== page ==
The case began when an employee slipped and fell in the employee breakroom. Following this accident, the employer required him to submit to a drug test, which came back positive for marijuana. This led to the employee’s termination. As alleged in the complaint, the employee was not intoxicated at the time of the accident, had not used marijuana in the 24 hours prior to the shift, did not use marijuana at work, and had complied with Nevada’s recreational marijuana laws.
Following the termination, the now-former employee filed suit, alleging the employer violated Nevada’s lawful use statute, which makes it an unlawful employment practice for an employer to discharge an employee for that employee’s engagement in the lawful use of any product outside the workplace and working hours.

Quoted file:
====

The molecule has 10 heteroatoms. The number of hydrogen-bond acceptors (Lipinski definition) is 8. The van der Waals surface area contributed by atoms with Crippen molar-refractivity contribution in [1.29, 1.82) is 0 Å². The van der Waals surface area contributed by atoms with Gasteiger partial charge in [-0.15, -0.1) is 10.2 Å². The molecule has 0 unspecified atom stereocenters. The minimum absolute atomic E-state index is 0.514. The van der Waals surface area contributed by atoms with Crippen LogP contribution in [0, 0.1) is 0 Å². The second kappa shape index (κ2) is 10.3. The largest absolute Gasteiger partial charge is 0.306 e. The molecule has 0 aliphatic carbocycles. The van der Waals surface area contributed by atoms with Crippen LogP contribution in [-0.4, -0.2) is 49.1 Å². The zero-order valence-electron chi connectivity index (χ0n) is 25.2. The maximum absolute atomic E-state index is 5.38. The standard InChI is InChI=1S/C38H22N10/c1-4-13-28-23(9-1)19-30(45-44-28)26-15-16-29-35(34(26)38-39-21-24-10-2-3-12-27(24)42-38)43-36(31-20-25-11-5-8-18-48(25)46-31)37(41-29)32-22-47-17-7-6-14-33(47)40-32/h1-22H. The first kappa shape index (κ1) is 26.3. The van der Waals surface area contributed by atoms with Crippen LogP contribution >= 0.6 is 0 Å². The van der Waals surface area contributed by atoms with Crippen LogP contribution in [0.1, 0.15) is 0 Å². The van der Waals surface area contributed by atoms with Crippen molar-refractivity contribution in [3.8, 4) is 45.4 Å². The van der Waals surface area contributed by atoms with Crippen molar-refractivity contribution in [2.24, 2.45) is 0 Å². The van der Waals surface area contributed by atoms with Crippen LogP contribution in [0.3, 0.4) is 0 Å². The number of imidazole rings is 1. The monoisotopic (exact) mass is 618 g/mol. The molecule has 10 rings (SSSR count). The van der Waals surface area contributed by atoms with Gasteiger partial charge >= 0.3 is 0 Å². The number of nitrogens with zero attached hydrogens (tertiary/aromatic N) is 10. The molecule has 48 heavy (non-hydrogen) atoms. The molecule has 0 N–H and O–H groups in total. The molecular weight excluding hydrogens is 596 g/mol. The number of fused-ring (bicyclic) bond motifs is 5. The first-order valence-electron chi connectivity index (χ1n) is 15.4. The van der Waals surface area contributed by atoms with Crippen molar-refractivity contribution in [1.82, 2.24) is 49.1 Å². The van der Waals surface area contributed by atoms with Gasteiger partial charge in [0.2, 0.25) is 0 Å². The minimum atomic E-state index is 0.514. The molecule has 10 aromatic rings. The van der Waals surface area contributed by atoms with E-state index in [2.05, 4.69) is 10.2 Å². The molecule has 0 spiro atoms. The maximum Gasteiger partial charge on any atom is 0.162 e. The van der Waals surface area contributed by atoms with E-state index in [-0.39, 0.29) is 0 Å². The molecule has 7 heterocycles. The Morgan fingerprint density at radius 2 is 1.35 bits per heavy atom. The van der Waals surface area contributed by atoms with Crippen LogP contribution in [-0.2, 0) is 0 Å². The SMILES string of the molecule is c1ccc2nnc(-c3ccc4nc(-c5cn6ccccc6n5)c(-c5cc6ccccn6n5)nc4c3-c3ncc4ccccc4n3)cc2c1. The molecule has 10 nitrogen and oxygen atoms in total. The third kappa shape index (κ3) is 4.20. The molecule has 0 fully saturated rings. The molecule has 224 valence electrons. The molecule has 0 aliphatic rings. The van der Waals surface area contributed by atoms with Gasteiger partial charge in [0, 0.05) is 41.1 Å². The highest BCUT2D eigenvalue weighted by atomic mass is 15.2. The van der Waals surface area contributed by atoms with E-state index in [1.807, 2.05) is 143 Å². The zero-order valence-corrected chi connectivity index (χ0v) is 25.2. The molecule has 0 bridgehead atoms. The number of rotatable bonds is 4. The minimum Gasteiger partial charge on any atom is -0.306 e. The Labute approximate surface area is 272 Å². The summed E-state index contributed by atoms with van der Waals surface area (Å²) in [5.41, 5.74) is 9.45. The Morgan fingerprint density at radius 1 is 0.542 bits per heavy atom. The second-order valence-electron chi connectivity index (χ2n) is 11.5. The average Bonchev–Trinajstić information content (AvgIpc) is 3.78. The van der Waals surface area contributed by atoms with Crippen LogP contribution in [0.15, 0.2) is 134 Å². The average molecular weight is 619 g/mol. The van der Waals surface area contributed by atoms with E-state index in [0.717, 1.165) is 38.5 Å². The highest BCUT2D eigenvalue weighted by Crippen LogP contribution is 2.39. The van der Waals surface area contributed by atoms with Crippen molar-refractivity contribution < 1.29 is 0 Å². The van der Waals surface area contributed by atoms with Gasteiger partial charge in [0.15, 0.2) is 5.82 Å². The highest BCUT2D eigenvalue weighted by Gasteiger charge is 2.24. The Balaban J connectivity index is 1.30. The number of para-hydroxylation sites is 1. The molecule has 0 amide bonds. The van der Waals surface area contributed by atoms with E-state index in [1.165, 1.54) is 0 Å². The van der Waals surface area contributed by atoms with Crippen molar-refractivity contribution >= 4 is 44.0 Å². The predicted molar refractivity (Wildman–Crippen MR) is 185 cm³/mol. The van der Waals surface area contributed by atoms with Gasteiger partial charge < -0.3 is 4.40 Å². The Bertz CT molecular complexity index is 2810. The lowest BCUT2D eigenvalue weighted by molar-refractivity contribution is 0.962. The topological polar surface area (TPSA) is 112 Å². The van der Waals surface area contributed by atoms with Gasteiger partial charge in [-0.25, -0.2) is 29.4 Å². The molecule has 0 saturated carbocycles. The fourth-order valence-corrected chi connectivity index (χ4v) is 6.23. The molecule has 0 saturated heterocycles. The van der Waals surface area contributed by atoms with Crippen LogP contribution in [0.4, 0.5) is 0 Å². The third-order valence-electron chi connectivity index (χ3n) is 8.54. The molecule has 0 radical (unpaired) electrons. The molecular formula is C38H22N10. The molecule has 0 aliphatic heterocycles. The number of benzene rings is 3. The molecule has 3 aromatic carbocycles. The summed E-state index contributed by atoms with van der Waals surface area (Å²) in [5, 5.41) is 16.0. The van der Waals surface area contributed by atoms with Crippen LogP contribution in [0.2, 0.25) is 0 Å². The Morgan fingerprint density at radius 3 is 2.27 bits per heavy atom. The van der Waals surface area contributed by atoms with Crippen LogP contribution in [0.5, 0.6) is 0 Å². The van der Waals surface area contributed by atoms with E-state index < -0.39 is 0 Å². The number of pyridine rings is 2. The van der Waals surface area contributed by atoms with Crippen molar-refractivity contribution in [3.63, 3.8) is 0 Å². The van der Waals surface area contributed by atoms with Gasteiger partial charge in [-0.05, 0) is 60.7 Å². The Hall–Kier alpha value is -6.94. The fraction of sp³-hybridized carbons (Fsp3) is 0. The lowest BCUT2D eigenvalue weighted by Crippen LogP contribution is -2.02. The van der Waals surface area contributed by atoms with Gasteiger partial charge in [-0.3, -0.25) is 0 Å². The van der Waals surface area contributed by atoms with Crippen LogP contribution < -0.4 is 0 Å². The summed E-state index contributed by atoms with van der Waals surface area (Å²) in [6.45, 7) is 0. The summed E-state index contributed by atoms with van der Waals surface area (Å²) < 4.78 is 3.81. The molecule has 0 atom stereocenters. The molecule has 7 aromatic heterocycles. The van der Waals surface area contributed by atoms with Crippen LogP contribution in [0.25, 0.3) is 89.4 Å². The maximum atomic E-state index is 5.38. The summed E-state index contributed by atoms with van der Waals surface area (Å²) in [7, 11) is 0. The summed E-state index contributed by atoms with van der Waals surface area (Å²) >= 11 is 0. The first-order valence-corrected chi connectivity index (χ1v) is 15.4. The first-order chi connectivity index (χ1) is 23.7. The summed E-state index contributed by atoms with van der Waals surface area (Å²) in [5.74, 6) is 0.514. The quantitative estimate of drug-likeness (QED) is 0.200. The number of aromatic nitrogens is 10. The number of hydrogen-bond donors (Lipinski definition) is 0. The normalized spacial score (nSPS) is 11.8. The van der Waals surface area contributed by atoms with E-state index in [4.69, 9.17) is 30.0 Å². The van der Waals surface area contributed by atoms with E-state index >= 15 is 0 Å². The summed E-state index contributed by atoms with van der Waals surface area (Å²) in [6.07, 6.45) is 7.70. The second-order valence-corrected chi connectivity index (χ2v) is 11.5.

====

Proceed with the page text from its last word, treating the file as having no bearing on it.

The Supreme Court determined Nevada’s lawful use statute protected activity that’s lawful under both state and federal law—not just state law. 1
The Supreme Court also disagreed with the plaintiff’s argument that Nevada’s law, regulating pre-employment marijuana drug tests, should support his position that his marijuana use be considered lawful. Instead, the Court found that this Nevada law would have been moot if the already existing lawful use statute protected marijuana use.
Further, the Supreme Court cited to another Nevada law that allows employers to enforce workplace drug policies, which includes regulating recreational marijuana use in the workplace.
Employers are encouraged to discuss this recent decision with their legal counsel especially since it does not impact the potential requirement to accommodate medical marijuana use.
1 The Supreme Court also cited to a 2015 Colorado Supreme Court decision, Coats v. Dish Network, which also found an employee’s termination due to marijuana use lawful despite Colorado’s similar lawful use statute.